I attended college at the University of Colorado at Boulder. The funniest thing about that, is that I am what one might refer to as, ‘indoorsy‘. Me and the outside don’t get along super great so to choose Boulder where the most prominent pastime (other than binge drinking), is outdoor sports, wasn’t a match made in heaven.
Mountains + snow + kids with their parents’ credit cards = skiing and snowboarding. It was what you did on the weekends. You got a 5 mountain pass from Safeway and hitched a ride up to the slopes with someone who had a car.
I was a decent skier by Midwestern standards, but put me on the top of A Basin with a pair of skis on and you’ve got trouble. It’s not that I couldn’t develop the skill, I was just terrified. I hate the unknown, I loathe feeling reckless and variables are not my friend.
I wanted to fit in like all college kids do, so I kept at it and I kept hating it. Everything about it scared me. The chair lifts, the often poorly marked trail maps, and for fuckssake, freezing your ass off as you catapult down a mountain? Yeah, nope. Here’s what I liked about skiing: hot chocolate.
During study abroad in Florence, I took a weekend trip with some people from my program to ski in Switzerland. This trip started off poorly as I had a wicked cold and felt pretty sick. I also really didn’t know the people I was traveling with.
But ‘when in Rome’… I put on my ski gear and took a gondola up to the top of the freakin Swiss alps. By myself.
This story could be really long and lugubrious, but let’s break it down to this, I made approx 47 wrong turns and an hour and a half later reached the bottom of the mountain in another town from where I started. I basically trailblazed my own run through people’s backyards n’ stuff.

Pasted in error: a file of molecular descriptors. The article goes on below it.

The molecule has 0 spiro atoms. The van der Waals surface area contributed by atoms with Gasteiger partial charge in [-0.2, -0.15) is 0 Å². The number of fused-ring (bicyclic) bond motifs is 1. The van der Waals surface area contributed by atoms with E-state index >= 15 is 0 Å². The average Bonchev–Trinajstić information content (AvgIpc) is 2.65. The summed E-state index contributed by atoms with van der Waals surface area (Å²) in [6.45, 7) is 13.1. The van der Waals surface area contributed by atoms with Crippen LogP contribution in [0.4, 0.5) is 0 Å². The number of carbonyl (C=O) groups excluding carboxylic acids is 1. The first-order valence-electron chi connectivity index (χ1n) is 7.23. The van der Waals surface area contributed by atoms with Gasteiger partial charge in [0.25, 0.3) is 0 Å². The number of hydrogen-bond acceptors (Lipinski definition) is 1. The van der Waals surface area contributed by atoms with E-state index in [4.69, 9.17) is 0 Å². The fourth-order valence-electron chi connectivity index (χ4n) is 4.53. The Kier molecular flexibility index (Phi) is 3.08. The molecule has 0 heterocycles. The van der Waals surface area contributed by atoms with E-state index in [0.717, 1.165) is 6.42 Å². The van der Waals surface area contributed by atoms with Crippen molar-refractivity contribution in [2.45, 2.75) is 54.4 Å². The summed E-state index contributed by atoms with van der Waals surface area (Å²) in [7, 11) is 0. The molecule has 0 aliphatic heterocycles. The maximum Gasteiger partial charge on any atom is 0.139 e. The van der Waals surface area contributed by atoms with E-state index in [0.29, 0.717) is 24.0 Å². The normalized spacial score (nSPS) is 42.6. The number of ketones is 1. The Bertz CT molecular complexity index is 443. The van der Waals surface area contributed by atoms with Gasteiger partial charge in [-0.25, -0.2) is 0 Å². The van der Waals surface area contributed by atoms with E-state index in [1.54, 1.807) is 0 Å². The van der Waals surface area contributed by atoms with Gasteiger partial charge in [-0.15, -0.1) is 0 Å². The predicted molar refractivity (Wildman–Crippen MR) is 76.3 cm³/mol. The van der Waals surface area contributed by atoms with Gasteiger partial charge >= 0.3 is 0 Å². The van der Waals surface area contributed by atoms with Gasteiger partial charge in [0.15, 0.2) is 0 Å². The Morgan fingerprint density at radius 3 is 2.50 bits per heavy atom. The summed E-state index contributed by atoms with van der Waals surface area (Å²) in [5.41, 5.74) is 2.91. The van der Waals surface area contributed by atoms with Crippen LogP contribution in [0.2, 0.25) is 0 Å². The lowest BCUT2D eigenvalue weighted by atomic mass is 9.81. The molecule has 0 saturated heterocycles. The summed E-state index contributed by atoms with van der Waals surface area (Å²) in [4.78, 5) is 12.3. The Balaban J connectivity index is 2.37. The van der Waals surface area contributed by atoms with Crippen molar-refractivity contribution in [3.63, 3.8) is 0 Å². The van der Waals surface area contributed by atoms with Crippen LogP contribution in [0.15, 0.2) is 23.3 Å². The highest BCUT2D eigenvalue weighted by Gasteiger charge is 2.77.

When I got to the bottom I was spit out onto a random road. Nothing in sight but private chalets scattered about. I remember feeling absolutely panicked. I didn’t speak French or German or whatever the hell that part of Switzerland spoke and even if I did, my cold had progressed to complete laryngitis.
In what must have been pure adrenaline, I flagged down a public bus and somehow, made my way back to the correct mountain base. It was truly one of the scariest moments of my life.
I was scared on the gondola up, I was really scared trailblazing down runs way above my ability not knowing where I was, and I was beside myself by the time I was standing roadside holding my skis and weeping silent tears.
I tell you all this story because it is the closest thing I can equate to the way I feel about starting chemo tomorrow.
I’ve been laying in bed wide awake despite a fun assortment of sedatives for hours thinking about how to correlate my fear to something. And then it hit me.
Chemo is my double black diamond. It is way out of my league, surely something I will find scary and reckless and the unknowns are huge.
Here I am standing at the top of the mountain, boots strapped in to my skis, peering over the edge. I know I will make it to the bottom, but how I get there is a frightening mystery.
I know I’ll fall, I’ll probably get lost, I’ll definitely cry, and may even need the ski patrol to come help me out once or twice.
Just like all of my angst-filled, peer pressured ski trips in college, I will learn something from this double black called chemo. I will be stronger for surviving it. I will have one hell of a life experience in my back pocket, along with plenty of bumps and bruises.
I don’t like skiing as it presents so many options for me to get hurt. Same with chemo. But you know what? The gondola already dropped me off at the top and there is only one way down to the hot chocolate.
So come tomorrow morning, I will strap on my boots, click them into the skis and just let ‘er rip, praying that I make it to the bottom in one piece (and that there is a Swiss public bus waiting for me when I get there, preferably driven by a chiseled blonde named Anders).
What? A girl can’t dream from her friggin chemo chair?!?!